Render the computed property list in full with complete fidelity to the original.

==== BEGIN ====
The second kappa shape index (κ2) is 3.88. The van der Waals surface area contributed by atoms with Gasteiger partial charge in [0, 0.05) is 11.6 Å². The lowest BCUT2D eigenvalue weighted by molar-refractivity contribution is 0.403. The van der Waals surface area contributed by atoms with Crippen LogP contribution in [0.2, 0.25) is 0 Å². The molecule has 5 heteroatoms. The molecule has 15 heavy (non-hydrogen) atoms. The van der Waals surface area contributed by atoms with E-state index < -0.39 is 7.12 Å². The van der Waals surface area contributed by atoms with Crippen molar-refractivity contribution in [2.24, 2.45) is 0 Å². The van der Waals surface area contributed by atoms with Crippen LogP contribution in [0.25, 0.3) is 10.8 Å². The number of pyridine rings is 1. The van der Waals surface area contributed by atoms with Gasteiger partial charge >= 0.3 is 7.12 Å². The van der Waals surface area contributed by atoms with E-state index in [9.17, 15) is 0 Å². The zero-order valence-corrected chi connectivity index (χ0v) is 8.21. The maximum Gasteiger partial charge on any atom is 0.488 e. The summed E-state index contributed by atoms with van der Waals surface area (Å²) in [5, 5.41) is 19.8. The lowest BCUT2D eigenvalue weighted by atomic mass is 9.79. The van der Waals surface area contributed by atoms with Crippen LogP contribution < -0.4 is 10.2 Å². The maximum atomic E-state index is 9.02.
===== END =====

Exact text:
The second kappa shape index (κ2) is 3.88. The van der Waals surface area contributed by atoms with Gasteiger partial charge in [0, 0.05) is 11.6 Å². The lowest BCUT2D eigenvalue weighted by molar-refractivity contribution is 0.403. The van der Waals surface area contributed by atoms with Crippen LogP contribution in [0.2, 0.25) is 0 Å². The molecule has 5 heteroatoms. The molecule has 15 heavy (non-hydrogen) atoms. The van der Waals surface area contributed by atoms with E-state index < -0.39 is 7.12 Å². The van der Waals surface area contributed by atoms with Crippen molar-refractivity contribution in [2.24, 2.45) is 0 Å². The van der Waals surface area contributed by atoms with Crippen LogP contribution in [0.25, 0.3) is 10.8 Å². The number of pyridine rings is 1. The van der Waals surface area contributed by atoms with Gasteiger partial charge >= 0.3 is 7.12 Å². The van der Waals surface area contributed by atoms with E-state index in [9.17, 15) is 0 Å². The zero-order valence-corrected chi connectivity index (χ0v) is 8.21. The maximum Gasteiger partial charge on any atom is 0.488 e. The summed E-state index contributed by atoms with van der Waals surface area (Å²) in [5, 5.41) is 19.8. The lowest BCUT2D eigenvalue weighted by atomic mass is 9.79. The van der Waals surface area contributed by atoms with Crippen LogP contribution < -0.4 is 10.2 Å². The maximum atomic E-state index is 9.02.